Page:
My friend is getting married here in Kalispell this weekend. It will be the second time I’ve ever attended a friend’s wedding and the first for a buddy with whom I still have regular contact. Meanwhile, fellow reporter Dan Testa has been invited to 13 weddings in the past year, most of them either for his friends or his girlfriend’s acquaintances. This is a statement on our age gap. A lot happens in the years between 24 and 29 – like marriage, apparently. As happy as I am for my soon-to-be-wed friend, if this is a sign of what’s to come in the next five years, I’m not sure I’m ready.
Let me say this: I’m excited for this weekend’s wedding. My friend is ready. I have no doubt about that in my mind. But my other friends? Me? That’s a negative on both counts. So the question remains, if considering the odds – determined by societal trends – that a handful if not majority of my friends will be getting married in the next five to eight years, will they actually be ready at that time or will it just seem like they’re supposed to be ready?
I can’t help but think such questions. I’m apparently standing at the precipice of youth’s marriage stretch run. They’re about to start dropping like flies all around me.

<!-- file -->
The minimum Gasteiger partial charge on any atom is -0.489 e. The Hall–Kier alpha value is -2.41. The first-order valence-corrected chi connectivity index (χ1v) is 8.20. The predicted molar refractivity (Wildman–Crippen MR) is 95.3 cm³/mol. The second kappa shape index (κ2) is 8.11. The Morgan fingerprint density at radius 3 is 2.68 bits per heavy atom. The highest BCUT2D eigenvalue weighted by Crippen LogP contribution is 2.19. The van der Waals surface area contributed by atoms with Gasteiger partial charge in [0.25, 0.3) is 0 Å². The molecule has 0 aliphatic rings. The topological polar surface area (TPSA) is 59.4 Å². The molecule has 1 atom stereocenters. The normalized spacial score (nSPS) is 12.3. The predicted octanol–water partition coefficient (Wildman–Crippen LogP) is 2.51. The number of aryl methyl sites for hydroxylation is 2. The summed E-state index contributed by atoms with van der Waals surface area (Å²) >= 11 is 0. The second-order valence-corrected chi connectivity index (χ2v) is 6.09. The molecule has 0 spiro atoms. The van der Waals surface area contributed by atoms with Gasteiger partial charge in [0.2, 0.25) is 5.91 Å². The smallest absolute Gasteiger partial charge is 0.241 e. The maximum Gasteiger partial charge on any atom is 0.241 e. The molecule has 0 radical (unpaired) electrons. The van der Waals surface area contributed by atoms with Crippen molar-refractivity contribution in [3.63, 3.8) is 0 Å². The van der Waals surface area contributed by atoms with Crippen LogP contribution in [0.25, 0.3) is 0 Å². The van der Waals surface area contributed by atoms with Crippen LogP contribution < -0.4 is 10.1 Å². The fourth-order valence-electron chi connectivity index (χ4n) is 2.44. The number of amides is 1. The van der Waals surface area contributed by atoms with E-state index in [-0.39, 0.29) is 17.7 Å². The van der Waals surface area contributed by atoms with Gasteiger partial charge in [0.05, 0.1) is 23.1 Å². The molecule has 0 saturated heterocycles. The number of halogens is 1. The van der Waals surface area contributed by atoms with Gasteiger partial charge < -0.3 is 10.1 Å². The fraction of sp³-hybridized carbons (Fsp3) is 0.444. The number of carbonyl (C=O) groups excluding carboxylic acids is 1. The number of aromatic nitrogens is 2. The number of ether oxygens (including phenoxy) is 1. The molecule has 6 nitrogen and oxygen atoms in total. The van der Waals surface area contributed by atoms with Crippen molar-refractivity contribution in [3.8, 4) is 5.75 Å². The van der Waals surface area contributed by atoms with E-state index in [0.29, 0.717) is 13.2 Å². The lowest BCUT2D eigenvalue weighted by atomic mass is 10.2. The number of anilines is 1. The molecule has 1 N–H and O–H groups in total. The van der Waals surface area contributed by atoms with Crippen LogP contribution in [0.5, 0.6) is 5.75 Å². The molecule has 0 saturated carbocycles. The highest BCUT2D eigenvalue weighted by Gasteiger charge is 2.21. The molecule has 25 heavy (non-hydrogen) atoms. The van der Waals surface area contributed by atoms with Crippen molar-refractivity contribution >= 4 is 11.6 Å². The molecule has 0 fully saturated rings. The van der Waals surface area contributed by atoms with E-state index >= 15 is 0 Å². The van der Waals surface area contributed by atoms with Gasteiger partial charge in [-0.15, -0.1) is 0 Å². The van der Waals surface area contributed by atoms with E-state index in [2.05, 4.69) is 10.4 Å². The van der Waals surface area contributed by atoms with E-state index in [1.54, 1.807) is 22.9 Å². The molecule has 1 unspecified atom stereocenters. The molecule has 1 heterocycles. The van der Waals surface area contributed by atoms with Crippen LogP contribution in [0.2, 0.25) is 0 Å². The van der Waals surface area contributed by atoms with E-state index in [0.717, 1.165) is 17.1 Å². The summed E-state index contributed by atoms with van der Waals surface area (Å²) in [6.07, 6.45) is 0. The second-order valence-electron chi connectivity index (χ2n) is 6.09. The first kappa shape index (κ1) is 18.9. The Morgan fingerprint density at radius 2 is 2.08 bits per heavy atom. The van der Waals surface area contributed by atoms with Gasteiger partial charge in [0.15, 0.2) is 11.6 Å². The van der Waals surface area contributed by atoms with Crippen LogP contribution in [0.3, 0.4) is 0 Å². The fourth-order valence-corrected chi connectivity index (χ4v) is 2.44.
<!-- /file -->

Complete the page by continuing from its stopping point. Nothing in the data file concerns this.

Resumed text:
But since the next five years are only hypothetical right now, I’m able to fully enjoy this weekend’s wedding hoopla. It’s all new to me. For example, I discovered the wonder of gift registries. I think all holidays that require gifts should have a registry. As I’ve written in a previous blog, I struggle mightily with shopping for others. It’s impossible, for me or anybody else, to guess what I might walk out of the store with. I never know what people want. Ah, but a registry solves this. I just look at a list on my computer screen and click “purchase.” All done, all good.
Then there is the party, or reception if you will. I helped arrange the band in hopes of contributing in some way. I figured that, only a couple of years removed from college, my party knowledge is still fresh and useful. So it is toward the land of beverages and dancing that I have directed my influence. It’s a matter of knowing your strengths.
With the gift shopping and band negotiating behind me, all I have to do is kick back and enjoy the beginning of my friend’s new life. And by my side will be a half dozen other single friends, watching the wedding’s proceedings and envisioning, with some degree of fear, the next five years of their lives unfolding.
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